Political rights

Why civil and political rights have been easier to guarantee than social and economic rights

The UK government has stated that the Charter of Fundamental Rights of the European Union will not be converted into UK law in the “big repeal bill”. The Labor Party in turn promised replace the major repeal bill with a bill on EU rights and protections. Reports say this it’s keeping the charter.

The charter provides for modest but real social protections. One of them, the right to health, was used last year by a High Court judge in London to counter the private commercial rights of the tobacco industry.

If the government’s intention prevails, removing social and environmental rules – for example, on labor rights, air quality standards or pesticide control – will become easier. It is also in line with successive UK governments’ refusal to grant its citizens social and economic rights, such as the right to an adequate standard of living, including food and housing, and just and fair working conditions. fair. There is a long history here, which has nothing to do with the EU.

The 1948 Universal Declaration of Human Rights includes many rights traditionally described as “civil and political” on the one hand – such as freedom of expression and privacy – and “social and economic” on the other. Subsequent attempts to transform the non-binding declaration into a single, binding international bill of rights were caught in the politics of the Cold War. Western governments argued that economic and social rights were not as applicable as civil and political rights, and were to be gradually implemented rather than being applied immediately.

This is how the UK put it in 1947, when Lord Dukeston (a trade unionist) submitted a project of a single treaty to the drafting committee of the United Nations Commission on Human Rights which omitted social and economic rights:


Author provided

In fact, the United Kingdom accepted international legal obligations, but in the form of two separate treaties which were adopted by the United Nations General Assembly on December 16, 1966 – the International Covenant on Civil and Political Rights (ICCPR) and the International Covenant on Economic, Social and Cultural Rights (ICESCR) – and the latter’s second-class status was assured.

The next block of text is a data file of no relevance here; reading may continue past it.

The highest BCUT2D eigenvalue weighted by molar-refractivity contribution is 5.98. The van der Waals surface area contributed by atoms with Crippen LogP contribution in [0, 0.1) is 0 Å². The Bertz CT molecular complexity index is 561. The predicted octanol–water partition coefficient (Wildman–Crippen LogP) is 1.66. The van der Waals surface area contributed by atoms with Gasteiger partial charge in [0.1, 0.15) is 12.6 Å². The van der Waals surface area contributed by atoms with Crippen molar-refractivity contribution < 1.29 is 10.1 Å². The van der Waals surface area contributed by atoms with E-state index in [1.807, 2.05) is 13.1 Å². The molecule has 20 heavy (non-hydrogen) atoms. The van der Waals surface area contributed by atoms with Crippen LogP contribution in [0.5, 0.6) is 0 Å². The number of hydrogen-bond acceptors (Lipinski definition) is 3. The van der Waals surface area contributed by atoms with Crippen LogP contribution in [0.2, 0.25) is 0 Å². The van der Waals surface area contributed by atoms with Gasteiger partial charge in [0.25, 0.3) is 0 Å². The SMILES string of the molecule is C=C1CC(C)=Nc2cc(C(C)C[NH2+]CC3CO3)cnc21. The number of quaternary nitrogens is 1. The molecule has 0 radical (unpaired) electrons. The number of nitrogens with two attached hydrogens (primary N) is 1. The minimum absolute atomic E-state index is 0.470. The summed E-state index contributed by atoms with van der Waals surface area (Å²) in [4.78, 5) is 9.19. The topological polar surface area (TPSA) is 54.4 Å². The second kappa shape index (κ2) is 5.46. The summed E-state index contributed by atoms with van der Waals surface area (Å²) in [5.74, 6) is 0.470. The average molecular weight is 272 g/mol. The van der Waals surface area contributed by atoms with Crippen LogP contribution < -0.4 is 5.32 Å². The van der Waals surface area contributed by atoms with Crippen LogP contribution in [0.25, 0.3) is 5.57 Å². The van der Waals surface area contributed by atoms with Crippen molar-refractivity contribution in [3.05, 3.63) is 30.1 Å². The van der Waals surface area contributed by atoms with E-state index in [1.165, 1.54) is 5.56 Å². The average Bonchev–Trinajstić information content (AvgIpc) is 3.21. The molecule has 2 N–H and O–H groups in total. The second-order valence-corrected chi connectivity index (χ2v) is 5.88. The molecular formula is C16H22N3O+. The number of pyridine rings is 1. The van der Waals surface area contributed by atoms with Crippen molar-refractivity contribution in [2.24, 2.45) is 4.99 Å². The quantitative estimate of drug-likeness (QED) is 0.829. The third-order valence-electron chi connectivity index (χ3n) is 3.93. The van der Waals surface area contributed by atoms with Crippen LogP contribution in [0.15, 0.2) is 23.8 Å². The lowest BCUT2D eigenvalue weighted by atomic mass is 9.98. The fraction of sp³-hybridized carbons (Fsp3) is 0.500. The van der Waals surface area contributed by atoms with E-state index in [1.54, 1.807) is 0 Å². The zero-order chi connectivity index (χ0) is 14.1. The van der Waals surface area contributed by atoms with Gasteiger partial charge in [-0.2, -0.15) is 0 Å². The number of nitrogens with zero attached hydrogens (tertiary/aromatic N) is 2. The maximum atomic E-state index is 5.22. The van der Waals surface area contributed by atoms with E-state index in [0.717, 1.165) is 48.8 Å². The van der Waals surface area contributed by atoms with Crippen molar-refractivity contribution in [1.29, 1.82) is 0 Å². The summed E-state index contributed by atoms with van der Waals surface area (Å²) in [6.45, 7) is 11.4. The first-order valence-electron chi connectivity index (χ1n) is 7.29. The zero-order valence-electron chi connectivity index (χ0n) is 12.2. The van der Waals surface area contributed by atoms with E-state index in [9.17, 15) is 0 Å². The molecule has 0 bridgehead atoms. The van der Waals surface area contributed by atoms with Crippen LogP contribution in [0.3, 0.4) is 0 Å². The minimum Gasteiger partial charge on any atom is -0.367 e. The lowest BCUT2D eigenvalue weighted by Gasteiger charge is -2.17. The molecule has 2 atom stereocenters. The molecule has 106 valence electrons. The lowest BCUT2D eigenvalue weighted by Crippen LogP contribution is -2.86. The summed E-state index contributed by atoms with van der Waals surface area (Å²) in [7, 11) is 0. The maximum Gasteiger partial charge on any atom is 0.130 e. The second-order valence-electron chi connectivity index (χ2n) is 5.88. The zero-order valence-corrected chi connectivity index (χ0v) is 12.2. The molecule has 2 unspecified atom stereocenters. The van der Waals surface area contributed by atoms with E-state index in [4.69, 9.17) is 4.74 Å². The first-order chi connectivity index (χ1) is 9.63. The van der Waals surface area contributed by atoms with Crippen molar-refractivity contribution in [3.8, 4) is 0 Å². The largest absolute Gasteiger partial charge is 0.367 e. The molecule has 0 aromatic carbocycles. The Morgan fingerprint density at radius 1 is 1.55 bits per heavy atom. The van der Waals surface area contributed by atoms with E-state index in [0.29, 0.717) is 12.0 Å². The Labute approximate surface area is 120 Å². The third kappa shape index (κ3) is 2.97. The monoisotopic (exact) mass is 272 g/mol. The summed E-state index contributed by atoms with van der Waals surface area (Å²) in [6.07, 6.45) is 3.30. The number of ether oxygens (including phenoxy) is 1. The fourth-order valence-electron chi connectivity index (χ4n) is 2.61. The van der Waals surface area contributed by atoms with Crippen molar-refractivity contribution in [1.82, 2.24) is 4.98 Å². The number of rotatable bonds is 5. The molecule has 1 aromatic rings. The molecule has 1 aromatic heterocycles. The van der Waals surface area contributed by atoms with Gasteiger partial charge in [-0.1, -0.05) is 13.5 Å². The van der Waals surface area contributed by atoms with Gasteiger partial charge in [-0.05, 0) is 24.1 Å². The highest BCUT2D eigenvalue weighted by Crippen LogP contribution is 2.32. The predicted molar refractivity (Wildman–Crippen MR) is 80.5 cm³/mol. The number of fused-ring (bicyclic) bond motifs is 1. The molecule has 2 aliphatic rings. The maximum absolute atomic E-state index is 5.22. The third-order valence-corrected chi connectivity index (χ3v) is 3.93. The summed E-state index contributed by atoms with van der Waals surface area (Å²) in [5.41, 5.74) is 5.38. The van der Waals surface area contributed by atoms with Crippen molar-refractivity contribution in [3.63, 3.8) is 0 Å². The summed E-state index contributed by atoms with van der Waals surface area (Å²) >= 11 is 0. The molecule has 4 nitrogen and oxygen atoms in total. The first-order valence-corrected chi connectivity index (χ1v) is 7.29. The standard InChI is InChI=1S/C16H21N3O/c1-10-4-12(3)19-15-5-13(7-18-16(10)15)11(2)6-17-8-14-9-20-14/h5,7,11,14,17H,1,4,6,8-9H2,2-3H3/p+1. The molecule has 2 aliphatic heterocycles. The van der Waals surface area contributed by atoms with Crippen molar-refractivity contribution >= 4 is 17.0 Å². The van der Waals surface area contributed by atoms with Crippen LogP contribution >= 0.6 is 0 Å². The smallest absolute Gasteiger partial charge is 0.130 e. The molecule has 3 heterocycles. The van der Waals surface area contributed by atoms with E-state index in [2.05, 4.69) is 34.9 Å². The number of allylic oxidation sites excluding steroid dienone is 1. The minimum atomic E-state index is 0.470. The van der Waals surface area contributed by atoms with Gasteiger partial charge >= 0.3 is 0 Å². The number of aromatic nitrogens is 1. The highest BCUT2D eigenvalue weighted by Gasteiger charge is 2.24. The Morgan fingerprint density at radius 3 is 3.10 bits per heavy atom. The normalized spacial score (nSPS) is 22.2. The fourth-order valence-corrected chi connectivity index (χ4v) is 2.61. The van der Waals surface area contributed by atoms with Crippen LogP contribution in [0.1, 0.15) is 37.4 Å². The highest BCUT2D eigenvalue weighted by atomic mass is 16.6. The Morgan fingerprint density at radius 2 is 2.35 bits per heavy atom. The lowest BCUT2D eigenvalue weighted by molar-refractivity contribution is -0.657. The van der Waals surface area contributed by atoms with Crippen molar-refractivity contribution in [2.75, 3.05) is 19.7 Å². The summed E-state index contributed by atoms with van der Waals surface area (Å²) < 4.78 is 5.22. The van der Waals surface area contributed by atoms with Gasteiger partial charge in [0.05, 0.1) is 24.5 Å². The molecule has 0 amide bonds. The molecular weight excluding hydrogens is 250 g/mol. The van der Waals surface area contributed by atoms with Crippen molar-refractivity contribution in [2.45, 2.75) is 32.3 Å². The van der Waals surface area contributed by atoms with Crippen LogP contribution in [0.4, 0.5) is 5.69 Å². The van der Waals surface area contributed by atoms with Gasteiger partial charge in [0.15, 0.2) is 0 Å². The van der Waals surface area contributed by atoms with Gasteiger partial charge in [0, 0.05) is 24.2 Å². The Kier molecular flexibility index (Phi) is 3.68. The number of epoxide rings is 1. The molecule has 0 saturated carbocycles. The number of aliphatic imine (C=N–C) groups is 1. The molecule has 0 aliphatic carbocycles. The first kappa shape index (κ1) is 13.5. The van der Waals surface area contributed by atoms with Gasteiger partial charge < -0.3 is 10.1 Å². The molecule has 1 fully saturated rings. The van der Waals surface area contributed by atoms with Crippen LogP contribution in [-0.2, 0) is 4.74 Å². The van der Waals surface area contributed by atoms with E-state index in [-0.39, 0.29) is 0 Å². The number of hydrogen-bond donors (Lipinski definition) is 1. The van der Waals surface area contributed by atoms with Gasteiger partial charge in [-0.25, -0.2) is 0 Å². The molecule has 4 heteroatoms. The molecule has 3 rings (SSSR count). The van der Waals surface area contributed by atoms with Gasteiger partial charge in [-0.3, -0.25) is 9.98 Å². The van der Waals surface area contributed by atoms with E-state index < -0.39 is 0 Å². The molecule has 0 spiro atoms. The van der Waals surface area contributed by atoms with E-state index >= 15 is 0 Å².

The UK has been criticized several times over the past 20 years by the United Nations Committee on Economic, Social and Cultural Rights – in 1997, in 2002, in 2009, and more recently in july 2016 – for not having incorporated the ICESCR into British legislation; he urged him to do so and to ensure full access to effective remedies.

At the last opportunity, the committee also:

  • expressed serious concern at the disproportionate and negative impact that the austerity measures introduced in 2010 are having on the enjoyment of economic, social and cultural rights by disadvantaged and marginalized individuals and groups;

  • reminded the UK of its legal obligation to make maximum use of its available resources to progressively achieve the full realization of these rights;

  • Noted with concern that “the reforms of the legal aid system and the introduction of industrial tribunal costs have restricted access to justice in areas such as employment, housing, education and social Security benefits “.

The European landscape

This contrasts with the position of civil and political rights, where the overlap of the Covenant on Civil and Political Rights with the European convention of human rights – a non-EU treaty within the framework of the Council of Europe – and its incorporation by the 1998 Human rights law, led to stricter enforcement – hence the Prime Minister’s decision wish to drop that too.

But the convention does not include social and economic rights. They are covered by another Council of Europe agreement, the European social charter. Unlike the convention, this charter has not been incorporated into UK law. This makes the EU Charter of Fundamental Rights all the more important for social and economic rights as it has legal effect in the UK – as long as the European Communities Act 1972 remains in force. It is the act of parliament which makes EU law an integral part of UK law, and which the grand repeal bill will get rid of.

But having “legal effect” is not the same as being “incorporated”. The EU Charter is weaker in the UK than the Human Rights Convention because of its “non-justiciability”: can be used as a shield to protect socially beneficial legislation. This is the result of the Blair government, in line with the United Kingdom’s position in 1947, giving the British charter negotiator, the former Attorney General Lord Goldsmith, a specific file to avoid justiciability.

But Blair went further, and said in the House of Commons that it was “absolutely clear” that the UK had an option to opt out of the charter. This was not true, because the Commons European Review Committee clearly in 2014, and as a judge of the High Court the use of the charter last year in the case of the tobacco industry demonstrates this.

Social rights in legally binding agreements at the UN and in Europe recognize our vulnerability and common needs. It’s a sad accusation of our political process that politicians have been able to push back for so long to give them real legal teeth in the UK.

The future of charter protections is at stake – and depending on the composition of the House of Commons after the election, it may only be a matter of time before the Prime Minister’s wish to exit the Convention European Human Rights Council is back on the agenda. We are backing up.


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